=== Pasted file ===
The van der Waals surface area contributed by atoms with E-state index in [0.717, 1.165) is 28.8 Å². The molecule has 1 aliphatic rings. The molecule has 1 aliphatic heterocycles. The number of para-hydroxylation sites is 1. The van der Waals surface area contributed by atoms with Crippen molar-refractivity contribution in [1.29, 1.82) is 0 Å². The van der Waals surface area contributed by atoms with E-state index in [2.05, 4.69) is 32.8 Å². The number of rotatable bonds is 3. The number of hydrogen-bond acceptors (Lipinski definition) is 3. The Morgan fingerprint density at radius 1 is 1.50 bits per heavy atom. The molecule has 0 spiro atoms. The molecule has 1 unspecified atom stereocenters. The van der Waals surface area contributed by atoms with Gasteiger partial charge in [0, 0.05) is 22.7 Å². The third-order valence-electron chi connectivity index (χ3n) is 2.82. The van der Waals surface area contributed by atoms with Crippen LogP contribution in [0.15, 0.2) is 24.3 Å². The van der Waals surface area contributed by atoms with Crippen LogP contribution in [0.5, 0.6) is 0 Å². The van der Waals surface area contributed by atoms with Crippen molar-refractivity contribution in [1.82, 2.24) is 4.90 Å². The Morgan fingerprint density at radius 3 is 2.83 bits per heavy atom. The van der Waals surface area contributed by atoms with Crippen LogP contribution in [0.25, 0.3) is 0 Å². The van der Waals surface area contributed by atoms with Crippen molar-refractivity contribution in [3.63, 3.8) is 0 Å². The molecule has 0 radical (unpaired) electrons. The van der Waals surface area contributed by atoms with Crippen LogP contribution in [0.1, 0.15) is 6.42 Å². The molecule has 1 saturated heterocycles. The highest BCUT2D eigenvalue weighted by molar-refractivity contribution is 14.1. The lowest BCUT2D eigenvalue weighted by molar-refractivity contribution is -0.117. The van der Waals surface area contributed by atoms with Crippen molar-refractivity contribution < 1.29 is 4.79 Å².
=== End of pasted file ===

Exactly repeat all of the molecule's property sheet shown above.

The van der Waals surface area contributed by atoms with E-state index in [0.717, 1.165) is 28.8 Å². The molecule has 1 aliphatic rings. The molecule has 1 aliphatic heterocycles. The number of para-hydroxylation sites is 1. The van der Waals surface area contributed by atoms with Crippen molar-refractivity contribution in [1.29, 1.82) is 0 Å². The van der Waals surface area contributed by atoms with E-state index in [2.05, 4.69) is 32.8 Å². The number of rotatable bonds is 3. The number of hydrogen-bond acceptors (Lipinski definition) is 3. The Morgan fingerprint density at radius 1 is 1.50 bits per heavy atom. The molecule has 0 spiro atoms. The molecule has 1 unspecified atom stereocenters. The van der Waals surface area contributed by atoms with Gasteiger partial charge in [0, 0.05) is 22.7 Å². The third-order valence-electron chi connectivity index (χ3n) is 2.82. The van der Waals surface area contributed by atoms with Crippen LogP contribution in [0.15, 0.2) is 24.3 Å². The van der Waals surface area contributed by atoms with Crippen LogP contribution in [0.5, 0.6) is 0 Å². The van der Waals surface area contributed by atoms with Crippen molar-refractivity contribution in [1.82, 2.24) is 4.90 Å². The Morgan fingerprint density at radius 3 is 2.83 bits per heavy atom. The van der Waals surface area contributed by atoms with Crippen LogP contribution in [0.25, 0.3) is 0 Å². The van der Waals surface area contributed by atoms with Crippen molar-refractivity contribution in [3.63, 3.8) is 0 Å². The molecule has 0 radical (unpaired) electrons. The van der Waals surface area contributed by atoms with Crippen LogP contribution in [0.1, 0.15) is 6.42 Å². The molecule has 1 saturated heterocycles. The highest BCUT2D eigenvalue weighted by molar-refractivity contribution is 14.1. The lowest BCUT2D eigenvalue weighted by molar-refractivity contribution is -0.117. The van der Waals surface area contributed by atoms with Crippen molar-refractivity contribution < 1.29 is 4.79 Å².